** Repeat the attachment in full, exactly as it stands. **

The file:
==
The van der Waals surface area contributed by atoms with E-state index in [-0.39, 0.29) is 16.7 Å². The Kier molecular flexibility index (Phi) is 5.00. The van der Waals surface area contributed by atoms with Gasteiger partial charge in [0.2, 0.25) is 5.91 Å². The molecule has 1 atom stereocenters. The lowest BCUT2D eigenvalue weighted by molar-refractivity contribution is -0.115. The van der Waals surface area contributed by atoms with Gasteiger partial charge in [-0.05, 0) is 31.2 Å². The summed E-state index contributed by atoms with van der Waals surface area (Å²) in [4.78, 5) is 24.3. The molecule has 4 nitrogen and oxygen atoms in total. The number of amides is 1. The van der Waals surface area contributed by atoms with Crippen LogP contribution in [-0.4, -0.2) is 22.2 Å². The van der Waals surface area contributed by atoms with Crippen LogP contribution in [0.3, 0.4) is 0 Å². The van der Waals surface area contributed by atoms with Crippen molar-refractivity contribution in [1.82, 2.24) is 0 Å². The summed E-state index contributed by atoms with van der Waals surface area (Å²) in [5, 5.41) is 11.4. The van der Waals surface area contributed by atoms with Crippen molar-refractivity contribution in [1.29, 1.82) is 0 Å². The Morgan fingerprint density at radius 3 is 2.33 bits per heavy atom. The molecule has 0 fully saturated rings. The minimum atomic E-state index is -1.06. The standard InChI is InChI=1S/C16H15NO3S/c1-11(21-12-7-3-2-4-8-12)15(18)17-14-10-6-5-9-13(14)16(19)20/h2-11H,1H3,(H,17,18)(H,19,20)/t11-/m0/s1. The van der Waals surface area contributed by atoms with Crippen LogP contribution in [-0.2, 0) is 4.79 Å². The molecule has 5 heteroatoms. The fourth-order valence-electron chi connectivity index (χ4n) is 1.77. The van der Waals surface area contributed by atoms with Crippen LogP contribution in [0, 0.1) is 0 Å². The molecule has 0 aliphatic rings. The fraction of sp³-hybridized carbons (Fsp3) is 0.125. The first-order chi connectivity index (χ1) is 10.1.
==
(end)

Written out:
The van der Waals surface area contributed by atoms with E-state index in [-0.39, 0.29) is 16.7 Å². The Kier molecular flexibility index (Phi) is 5.00. The van der Waals surface area contributed by atoms with Gasteiger partial charge in [0.2, 0.25) is 5.91 Å². The molecule has 1 atom stereocenters. The lowest BCUT2D eigenvalue weighted by molar-refractivity contribution is -0.115. The van der Waals surface area contributed by atoms with Gasteiger partial charge in [-0.05, 0) is 31.2 Å². The summed E-state index contributed by atoms with van der Waals surface area (Å²) in [4.78, 5) is 24.3. The molecule has 4 nitrogen and oxygen atoms in total. The number of amides is 1. The van der Waals surface area contributed by atoms with Crippen LogP contribution in [-0.4, -0.2) is 22.2 Å². The van der Waals surface area contributed by atoms with Crippen LogP contribution in [0.3, 0.4) is 0 Å². The van der Waals surface area contributed by atoms with Crippen molar-refractivity contribution in [1.82, 2.24) is 0 Å². The summed E-state index contributed by atoms with van der Waals surface area (Å²) in [5, 5.41) is 11.4. The van der Waals surface area contributed by atoms with Crippen molar-refractivity contribution in [1.29, 1.82) is 0 Å². The Morgan fingerprint density at radius 3 is 2.33 bits per heavy atom. The molecule has 0 fully saturated rings. The minimum atomic E-state index is -1.06. The standard InChI is InChI=1S/C16H15NO3S/c1-11(21-12-7-3-2-4-8-12)15(18)17-14-10-6-5-9-13(14)16(19)20/h2-11H,1H3,(H,17,18)(H,19,20)/t11-/m0/s1. The van der Waals surface area contributed by atoms with Crippen LogP contribution in [-0.2, 0) is 4.79 Å². The molecule has 5 heteroatoms. The fourth-order valence-electron chi connectivity index (χ4n) is 1.77. The van der Waals surface area contributed by atoms with Crippen LogP contribution in [0, 0.1) is 0 Å². The molecule has 0 aliphatic rings. The fraction of sp³-hybridized carbons (Fsp3) is 0.125. The first-order chi connectivity index (χ1) is 10.1.